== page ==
International Conference on Gas Hydrates (ICGH) (6th : 2008)

SUBSURFACE CHARACTERIZATION OF THE HYDRATE BEARING SEDIMENTS NEAR ALAMINOS CANYON 818 Latham, Thomas; Shelander, Dianna; Boswell, Ray; Collett, Timothy S.; Lee, Myung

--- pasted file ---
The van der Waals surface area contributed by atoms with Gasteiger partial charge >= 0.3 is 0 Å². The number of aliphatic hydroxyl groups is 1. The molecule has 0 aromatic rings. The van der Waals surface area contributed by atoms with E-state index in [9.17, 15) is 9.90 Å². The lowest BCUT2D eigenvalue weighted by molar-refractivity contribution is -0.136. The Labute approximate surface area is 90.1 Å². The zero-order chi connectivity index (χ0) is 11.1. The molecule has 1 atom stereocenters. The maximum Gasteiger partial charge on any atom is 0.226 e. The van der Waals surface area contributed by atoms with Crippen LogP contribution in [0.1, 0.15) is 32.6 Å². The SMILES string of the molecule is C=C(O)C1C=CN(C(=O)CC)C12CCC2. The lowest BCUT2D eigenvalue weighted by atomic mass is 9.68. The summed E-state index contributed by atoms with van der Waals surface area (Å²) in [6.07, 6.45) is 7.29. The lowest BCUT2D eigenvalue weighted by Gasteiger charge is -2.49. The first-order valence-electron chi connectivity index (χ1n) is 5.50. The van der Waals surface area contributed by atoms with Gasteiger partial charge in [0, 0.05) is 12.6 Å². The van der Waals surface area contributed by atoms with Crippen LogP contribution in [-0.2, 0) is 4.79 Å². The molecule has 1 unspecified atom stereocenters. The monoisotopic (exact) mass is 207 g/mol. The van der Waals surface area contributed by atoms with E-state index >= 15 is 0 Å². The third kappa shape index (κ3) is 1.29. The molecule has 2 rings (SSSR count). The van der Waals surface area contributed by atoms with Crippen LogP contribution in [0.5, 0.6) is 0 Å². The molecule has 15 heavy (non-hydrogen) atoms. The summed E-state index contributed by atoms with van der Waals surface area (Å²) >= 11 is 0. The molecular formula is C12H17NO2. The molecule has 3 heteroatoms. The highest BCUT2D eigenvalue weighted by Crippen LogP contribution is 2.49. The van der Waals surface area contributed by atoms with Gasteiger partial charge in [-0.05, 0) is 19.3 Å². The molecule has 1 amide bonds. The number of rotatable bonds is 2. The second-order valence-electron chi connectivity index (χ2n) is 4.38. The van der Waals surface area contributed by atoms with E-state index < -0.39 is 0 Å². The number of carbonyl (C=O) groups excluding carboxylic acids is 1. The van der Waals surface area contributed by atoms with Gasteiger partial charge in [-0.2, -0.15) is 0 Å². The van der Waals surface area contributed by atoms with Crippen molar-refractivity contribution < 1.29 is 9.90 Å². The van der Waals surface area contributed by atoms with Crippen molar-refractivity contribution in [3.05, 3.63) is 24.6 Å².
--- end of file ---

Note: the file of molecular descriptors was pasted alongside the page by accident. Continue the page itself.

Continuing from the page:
Gas hydrate has been identified by drilling in Alaminos Canyon block 818, within the Perdido Fold Belt, outboard of the Sigsbee Escarpment, in approximately 2750 meters (9000 feet) of water. At the location of the AC818 #1 (“Tigershark”) well, the gas hydrate occurs within the top 20 m (65 feet) of an approximately 90 meter (300 feet) thick Oligocene Frio sand, a volcaniclastic sandstone rich in lithic fragments, feldspar, and volcanic ash. The Frio reservoir is folded into a 4-way closed anticline. At the crest of the anticline, the sand is partly eroded and is unconformably overlain by 450 m (1500 feet) of Pleistocene shale and sand. The unconformity surface is also in a 4-way closed geometry and defines the top of the hydrate reservoir at the well. The rock is poorly consolidated and has porosity as high as 42% from log data. LWD logs indicate that the hydrate zone has high resistivity and high P-velocity (2750 mps: 9000 fps). The underlying wet sand at the base of the gas hydrate stability zone (GHSZ) has low resistivity and P-velocity (Vp: 1500 mps: 5000 fps). The very low Vp indicates the presence of low-saturation free gas ("fizz gas"). The large velocity contrast creates a strong response in seismic data which was inverted into a 3D gas hydrates saturation (Sgh) volume. Elsewhere in the GHSZ, seismic character was used to predict predominant sediment facies. Relative high stand facies, which are more clay-rich, will generally be characterized by more continuous and parallel seismic reflectors. In contrast, relative low stand facies, which have more sand content, will be characterized by more hummocky, discontinuous seismic character and will often lie on erosional surfaces, particularly in uncompacted sediments. Understanding the stratigraphy throughout the section is important, since sand will often provide beneficial reservoir conditions, while clay will provide more impervious sealing qualities. The seismic interpretation also identifies migration pathways, such as faults and gas chimneys, and the presence of available gas, which are necessary to charge reservoirs within the HSZ.

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